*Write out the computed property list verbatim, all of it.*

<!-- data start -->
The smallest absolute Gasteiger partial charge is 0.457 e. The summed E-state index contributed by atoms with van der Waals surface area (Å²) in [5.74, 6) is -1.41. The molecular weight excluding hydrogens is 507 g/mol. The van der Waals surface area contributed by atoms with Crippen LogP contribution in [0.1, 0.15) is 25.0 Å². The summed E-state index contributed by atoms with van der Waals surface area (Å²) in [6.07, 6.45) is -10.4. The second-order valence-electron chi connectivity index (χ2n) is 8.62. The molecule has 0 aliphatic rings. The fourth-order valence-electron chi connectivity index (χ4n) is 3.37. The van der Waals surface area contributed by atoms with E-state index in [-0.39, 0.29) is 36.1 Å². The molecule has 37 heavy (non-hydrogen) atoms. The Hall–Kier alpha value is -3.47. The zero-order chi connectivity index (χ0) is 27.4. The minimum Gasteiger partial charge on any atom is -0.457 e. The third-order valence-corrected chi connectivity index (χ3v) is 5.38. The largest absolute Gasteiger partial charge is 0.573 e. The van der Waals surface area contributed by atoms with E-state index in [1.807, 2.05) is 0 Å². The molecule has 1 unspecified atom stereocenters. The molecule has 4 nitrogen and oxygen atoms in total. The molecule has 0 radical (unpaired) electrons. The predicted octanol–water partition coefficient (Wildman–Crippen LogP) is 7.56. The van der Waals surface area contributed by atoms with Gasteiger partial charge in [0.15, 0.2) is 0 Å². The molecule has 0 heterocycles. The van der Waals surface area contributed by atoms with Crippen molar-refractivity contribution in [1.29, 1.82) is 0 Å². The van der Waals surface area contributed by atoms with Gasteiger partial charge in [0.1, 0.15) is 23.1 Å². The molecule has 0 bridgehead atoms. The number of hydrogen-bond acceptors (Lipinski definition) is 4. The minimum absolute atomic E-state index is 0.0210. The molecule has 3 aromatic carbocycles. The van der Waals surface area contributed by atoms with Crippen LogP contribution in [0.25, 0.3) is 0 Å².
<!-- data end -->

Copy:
The smallest absolute Gasteiger partial charge is 0.457 e. The summed E-state index contributed by atoms with van der Waals surface area (Å²) in [5.74, 6) is -1.41. The molecular weight excluding hydrogens is 507 g/mol. The van der Waals surface area contributed by atoms with Crippen LogP contribution in [0.1, 0.15) is 25.0 Å². The summed E-state index contributed by atoms with van der Waals surface area (Å²) in [6.07, 6.45) is -10.4. The second-order valence-electron chi connectivity index (χ2n) is 8.62. The molecule has 0 aliphatic rings. The fourth-order valence-electron chi connectivity index (χ4n) is 3.37. The van der Waals surface area contributed by atoms with E-state index in [-0.39, 0.29) is 36.1 Å². The molecule has 37 heavy (non-hydrogen) atoms. The Hall–Kier alpha value is -3.47. The zero-order chi connectivity index (χ0) is 27.4. The minimum Gasteiger partial charge on any atom is -0.457 e. The third-order valence-corrected chi connectivity index (χ3v) is 5.38. The largest absolute Gasteiger partial charge is 0.573 e. The van der Waals surface area contributed by atoms with E-state index in [1.807, 2.05) is 0 Å². The molecule has 1 unspecified atom stereocenters. The molecule has 4 nitrogen and oxygen atoms in total. The molecule has 0 radical (unpaired) electrons. The predicted octanol–water partition coefficient (Wildman–Crippen LogP) is 7.56. The van der Waals surface area contributed by atoms with Gasteiger partial charge in [0.15, 0.2) is 0 Å². The molecule has 0 heterocycles. The van der Waals surface area contributed by atoms with Crippen molar-refractivity contribution in [1.29, 1.82) is 0 Å². The van der Waals surface area contributed by atoms with Gasteiger partial charge in [0.1, 0.15) is 23.1 Å². The molecule has 0 bridgehead atoms. The number of hydrogen-bond acceptors (Lipinski definition) is 4. The minimum absolute atomic E-state index is 0.0210. The molecule has 3 aromatic carbocycles. The van der Waals surface area contributed by atoms with Crippen LogP contribution in [0.25, 0.3) is 0 Å².